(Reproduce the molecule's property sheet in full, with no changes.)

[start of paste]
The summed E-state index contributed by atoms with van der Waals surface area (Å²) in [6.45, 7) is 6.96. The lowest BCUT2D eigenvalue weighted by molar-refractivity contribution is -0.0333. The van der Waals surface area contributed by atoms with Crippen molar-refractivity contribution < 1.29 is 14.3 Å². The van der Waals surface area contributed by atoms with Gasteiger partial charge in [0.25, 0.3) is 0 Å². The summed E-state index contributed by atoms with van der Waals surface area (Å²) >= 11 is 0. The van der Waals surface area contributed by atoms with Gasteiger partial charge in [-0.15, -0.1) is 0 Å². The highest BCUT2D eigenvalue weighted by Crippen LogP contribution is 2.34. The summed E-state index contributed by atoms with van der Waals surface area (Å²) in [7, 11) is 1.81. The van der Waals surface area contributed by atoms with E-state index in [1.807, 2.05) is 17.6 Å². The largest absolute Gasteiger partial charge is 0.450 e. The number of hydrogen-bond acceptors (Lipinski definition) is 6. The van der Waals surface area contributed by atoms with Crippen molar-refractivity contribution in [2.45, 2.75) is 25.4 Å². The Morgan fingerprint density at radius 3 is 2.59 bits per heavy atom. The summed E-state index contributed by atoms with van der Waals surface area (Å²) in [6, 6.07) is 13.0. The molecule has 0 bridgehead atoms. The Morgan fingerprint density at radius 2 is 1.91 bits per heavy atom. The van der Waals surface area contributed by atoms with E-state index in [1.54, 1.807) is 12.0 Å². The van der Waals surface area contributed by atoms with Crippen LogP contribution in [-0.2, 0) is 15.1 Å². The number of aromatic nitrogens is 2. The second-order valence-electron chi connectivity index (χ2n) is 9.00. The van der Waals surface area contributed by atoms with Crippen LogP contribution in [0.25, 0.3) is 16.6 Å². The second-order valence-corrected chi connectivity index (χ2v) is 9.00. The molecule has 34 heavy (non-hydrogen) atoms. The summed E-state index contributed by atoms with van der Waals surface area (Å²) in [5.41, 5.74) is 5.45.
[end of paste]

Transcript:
The summed E-state index contributed by atoms with van der Waals surface area (Å²) in [6.45, 7) is 6.96. The lowest BCUT2D eigenvalue weighted by molar-refractivity contribution is -0.0333. The van der Waals surface area contributed by atoms with Crippen molar-refractivity contribution < 1.29 is 14.3 Å². The van der Waals surface area contributed by atoms with Gasteiger partial charge in [0.25, 0.3) is 0 Å². The summed E-state index contributed by atoms with van der Waals surface area (Å²) >= 11 is 0. The van der Waals surface area contributed by atoms with Gasteiger partial charge in [-0.15, -0.1) is 0 Å². The highest BCUT2D eigenvalue weighted by Crippen LogP contribution is 2.34. The summed E-state index contributed by atoms with van der Waals surface area (Å²) in [7, 11) is 1.81. The van der Waals surface area contributed by atoms with E-state index in [1.807, 2.05) is 17.6 Å². The largest absolute Gasteiger partial charge is 0.450 e. The number of hydrogen-bond acceptors (Lipinski definition) is 6. The van der Waals surface area contributed by atoms with Crippen molar-refractivity contribution in [2.45, 2.75) is 25.4 Å². The Morgan fingerprint density at radius 3 is 2.59 bits per heavy atom. The summed E-state index contributed by atoms with van der Waals surface area (Å²) in [6, 6.07) is 13.0. The molecule has 0 bridgehead atoms. The Morgan fingerprint density at radius 2 is 1.91 bits per heavy atom. The van der Waals surface area contributed by atoms with E-state index in [1.54, 1.807) is 12.0 Å². The van der Waals surface area contributed by atoms with Crippen LogP contribution in [-0.2, 0) is 15.1 Å². The number of aromatic nitrogens is 2. The second-order valence-electron chi connectivity index (χ2n) is 9.00. The van der Waals surface area contributed by atoms with Crippen LogP contribution in [0.25, 0.3) is 16.6 Å². The second-order valence-corrected chi connectivity index (χ2v) is 9.00. The molecule has 34 heavy (non-hydrogen) atoms. The summed E-state index contributed by atoms with van der Waals surface area (Å²) in [5.41, 5.74) is 5.45.